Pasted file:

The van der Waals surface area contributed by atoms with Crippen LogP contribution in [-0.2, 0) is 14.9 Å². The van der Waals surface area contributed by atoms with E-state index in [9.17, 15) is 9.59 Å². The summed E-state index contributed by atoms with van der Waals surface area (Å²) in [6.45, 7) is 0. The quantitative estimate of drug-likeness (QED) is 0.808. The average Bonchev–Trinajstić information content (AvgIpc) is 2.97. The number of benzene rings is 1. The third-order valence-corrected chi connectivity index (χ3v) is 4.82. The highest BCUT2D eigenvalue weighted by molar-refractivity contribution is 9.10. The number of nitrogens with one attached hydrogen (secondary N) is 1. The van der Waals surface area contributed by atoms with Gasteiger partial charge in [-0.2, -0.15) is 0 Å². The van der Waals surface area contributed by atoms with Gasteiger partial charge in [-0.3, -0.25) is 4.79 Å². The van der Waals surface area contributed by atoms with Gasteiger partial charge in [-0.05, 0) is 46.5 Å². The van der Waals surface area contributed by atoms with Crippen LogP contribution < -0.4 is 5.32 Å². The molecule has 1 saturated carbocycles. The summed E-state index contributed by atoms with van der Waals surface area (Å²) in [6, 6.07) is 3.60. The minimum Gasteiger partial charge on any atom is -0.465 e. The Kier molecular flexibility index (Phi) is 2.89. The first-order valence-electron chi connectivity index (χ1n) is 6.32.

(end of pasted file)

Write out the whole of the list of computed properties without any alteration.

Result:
The van der Waals surface area contributed by atoms with Crippen LogP contribution in [-0.2, 0) is 14.9 Å². The van der Waals surface area contributed by atoms with E-state index in [9.17, 15) is 9.59 Å². The summed E-state index contributed by atoms with van der Waals surface area (Å²) in [6.45, 7) is 0. The quantitative estimate of drug-likeness (QED) is 0.808. The average Bonchev–Trinajstić information content (AvgIpc) is 2.97. The number of benzene rings is 1. The third-order valence-corrected chi connectivity index (χ3v) is 4.82. The highest BCUT2D eigenvalue weighted by molar-refractivity contribution is 9.10. The number of nitrogens with one attached hydrogen (secondary N) is 1. The van der Waals surface area contributed by atoms with Gasteiger partial charge in [-0.2, -0.15) is 0 Å². The van der Waals surface area contributed by atoms with Gasteiger partial charge in [-0.3, -0.25) is 4.79 Å². The van der Waals surface area contributed by atoms with Gasteiger partial charge in [-0.05, 0) is 46.5 Å². The van der Waals surface area contributed by atoms with Crippen LogP contribution < -0.4 is 5.32 Å². The molecule has 1 saturated carbocycles. The summed E-state index contributed by atoms with van der Waals surface area (Å²) in [6, 6.07) is 3.60. The minimum Gasteiger partial charge on any atom is -0.465 e. The Kier molecular flexibility index (Phi) is 2.89. The first-order valence-electron chi connectivity index (χ1n) is 6.32.